Cho Oyu 8,201mt - Everest Training
Due to current political fragility of Tibet we are unable to obtain guaranteed access for expeditions. We are therefore not operating expeditions to Cho Oyu at present, but instead to Manaslu expedition as an alternative.
Same as our Everest trips we will be running our Cho Oyu Expeditions through Russell Brice, which has over 3 decades of experience in logistic support and expedition planning in the Himalayas and more experience than anyone as well.
Technically, it is a comparatively safe and easy route which enables climbers with determination but not necessarily a high degree of technical expertise to reach an 8,000m summit. The safety precautions and logistical preparations are, of course, the same as for Everest and the standard of equipment is equally high. This is an ideal opportunity to experience the world of 8,000m and above with the least possible danger.
Cho Oyo is relatively easy to climb with minimal objective danger. It is a great opportunity to experience the surreal world of extreme altitude, to train for an Everest climb or to achieve a first 8,000m peak. Along with Everest, we specialise in this classic route and have a very high success rate.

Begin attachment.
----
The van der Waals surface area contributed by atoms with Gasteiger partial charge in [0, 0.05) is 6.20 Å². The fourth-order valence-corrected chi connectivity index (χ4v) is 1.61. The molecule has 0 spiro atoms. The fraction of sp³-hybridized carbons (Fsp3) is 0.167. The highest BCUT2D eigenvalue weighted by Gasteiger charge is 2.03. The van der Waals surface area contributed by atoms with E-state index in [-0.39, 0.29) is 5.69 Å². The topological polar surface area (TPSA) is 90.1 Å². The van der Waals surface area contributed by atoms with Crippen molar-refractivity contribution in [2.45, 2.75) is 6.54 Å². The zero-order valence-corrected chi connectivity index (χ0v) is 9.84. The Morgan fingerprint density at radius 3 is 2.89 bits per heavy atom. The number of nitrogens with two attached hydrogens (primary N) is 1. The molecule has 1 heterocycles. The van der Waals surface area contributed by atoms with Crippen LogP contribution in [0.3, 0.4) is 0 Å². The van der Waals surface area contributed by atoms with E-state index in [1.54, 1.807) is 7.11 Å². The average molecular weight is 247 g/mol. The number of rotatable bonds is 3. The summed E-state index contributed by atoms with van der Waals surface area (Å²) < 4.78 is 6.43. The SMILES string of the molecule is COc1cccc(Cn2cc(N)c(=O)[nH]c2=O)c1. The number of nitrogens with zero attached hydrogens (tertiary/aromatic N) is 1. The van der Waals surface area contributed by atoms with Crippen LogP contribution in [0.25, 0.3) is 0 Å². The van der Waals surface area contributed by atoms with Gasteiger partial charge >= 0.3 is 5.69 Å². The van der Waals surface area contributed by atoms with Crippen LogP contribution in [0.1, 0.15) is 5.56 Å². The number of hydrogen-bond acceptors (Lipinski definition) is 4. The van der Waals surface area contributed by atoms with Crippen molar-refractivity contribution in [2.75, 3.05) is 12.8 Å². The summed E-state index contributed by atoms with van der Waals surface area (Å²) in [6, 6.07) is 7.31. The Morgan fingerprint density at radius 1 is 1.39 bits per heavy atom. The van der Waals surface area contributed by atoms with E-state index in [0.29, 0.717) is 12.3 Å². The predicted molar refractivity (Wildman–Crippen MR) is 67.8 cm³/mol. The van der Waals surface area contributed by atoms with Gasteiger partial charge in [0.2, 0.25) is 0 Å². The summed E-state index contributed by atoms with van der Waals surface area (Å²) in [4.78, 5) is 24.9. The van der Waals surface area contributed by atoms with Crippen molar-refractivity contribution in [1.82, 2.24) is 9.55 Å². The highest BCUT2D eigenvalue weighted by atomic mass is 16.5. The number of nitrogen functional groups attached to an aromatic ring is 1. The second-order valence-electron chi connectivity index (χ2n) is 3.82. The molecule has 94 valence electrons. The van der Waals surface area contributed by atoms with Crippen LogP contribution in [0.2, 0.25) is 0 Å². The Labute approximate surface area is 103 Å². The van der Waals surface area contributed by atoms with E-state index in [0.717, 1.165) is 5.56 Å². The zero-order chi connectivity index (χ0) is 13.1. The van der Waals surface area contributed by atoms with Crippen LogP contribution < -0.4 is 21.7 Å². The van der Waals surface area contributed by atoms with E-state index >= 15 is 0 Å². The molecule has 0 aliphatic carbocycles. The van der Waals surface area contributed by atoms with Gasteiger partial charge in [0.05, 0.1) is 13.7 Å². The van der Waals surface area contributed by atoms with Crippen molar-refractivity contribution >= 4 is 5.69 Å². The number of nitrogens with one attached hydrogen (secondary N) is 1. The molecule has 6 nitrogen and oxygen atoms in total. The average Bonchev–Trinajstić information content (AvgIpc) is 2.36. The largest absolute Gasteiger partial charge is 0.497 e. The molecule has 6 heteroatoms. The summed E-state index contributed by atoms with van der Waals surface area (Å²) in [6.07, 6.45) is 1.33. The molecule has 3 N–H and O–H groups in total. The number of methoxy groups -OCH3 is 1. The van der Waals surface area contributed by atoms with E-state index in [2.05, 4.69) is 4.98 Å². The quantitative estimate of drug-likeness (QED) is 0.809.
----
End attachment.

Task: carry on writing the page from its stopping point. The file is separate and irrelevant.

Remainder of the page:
Above ABC (5,600m) we use three camps. Camp 1 (6,400m) is at the top of a long scree slope. From here the route is entirely on snow. We follow a gentle rounded ridge until we hit a short but steep ice cliff. We use a fixed rope to negotiate the cliff (normally about 20m) and then continue across a gentle glacier before we start another slightly steeper slope, again equipped with a fixed rope. Camp 2 (7,100m) is on an easy snow slope.
The day to reach Camp 3 (7,500m) is relatively short, about 3 - 4 hours, climbing more gentle snow slopes. From here we can reach the summit in 5 - 7 hours and return to Camp 2 for the evening. This final day consists of climbing intermediate snow slopes until we reach a series of rock bands, which we cross by way of their snow ledges. We come out onto a snow slope leading us to the summit ridge and then what is often mistaken as the summit. The real summit is still about 400m away on almost flat snow. The retreat is then fairly fast but with time to enjoy the spectacular surrounding scenery.